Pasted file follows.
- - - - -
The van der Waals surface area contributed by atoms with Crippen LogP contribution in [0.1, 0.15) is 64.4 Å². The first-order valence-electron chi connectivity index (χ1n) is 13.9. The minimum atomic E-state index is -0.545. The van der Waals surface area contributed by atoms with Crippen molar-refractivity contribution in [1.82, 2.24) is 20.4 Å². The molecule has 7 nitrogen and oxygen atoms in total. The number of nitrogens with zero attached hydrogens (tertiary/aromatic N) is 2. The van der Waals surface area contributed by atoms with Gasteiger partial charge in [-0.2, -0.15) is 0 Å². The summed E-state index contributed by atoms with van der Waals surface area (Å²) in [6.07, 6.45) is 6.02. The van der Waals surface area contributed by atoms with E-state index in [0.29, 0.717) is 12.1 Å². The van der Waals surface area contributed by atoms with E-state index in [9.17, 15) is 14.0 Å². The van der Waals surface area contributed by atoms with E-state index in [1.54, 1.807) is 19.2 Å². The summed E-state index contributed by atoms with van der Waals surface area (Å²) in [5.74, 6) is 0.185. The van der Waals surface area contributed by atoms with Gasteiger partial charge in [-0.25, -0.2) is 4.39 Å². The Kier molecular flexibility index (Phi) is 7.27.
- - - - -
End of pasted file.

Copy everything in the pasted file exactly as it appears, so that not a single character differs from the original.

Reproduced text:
The van der Waals surface area contributed by atoms with Crippen LogP contribution in [0.1, 0.15) is 64.4 Å². The first-order valence-electron chi connectivity index (χ1n) is 13.9. The minimum atomic E-state index is -0.545. The van der Waals surface area contributed by atoms with Crippen molar-refractivity contribution in [1.82, 2.24) is 20.4 Å². The molecule has 7 nitrogen and oxygen atoms in total. The number of nitrogens with zero attached hydrogens (tertiary/aromatic N) is 2. The van der Waals surface area contributed by atoms with Gasteiger partial charge in [-0.2, -0.15) is 0 Å². The summed E-state index contributed by atoms with van der Waals surface area (Å²) in [6.07, 6.45) is 6.02. The van der Waals surface area contributed by atoms with E-state index in [0.29, 0.717) is 12.1 Å². The van der Waals surface area contributed by atoms with E-state index in [9.17, 15) is 14.0 Å². The van der Waals surface area contributed by atoms with E-state index in [1.54, 1.807) is 19.2 Å². The summed E-state index contributed by atoms with van der Waals surface area (Å²) in [5.74, 6) is 0.185. The van der Waals surface area contributed by atoms with Gasteiger partial charge in [-0.25, -0.2) is 4.39 Å². The Kier molecular flexibility index (Phi) is 7.27.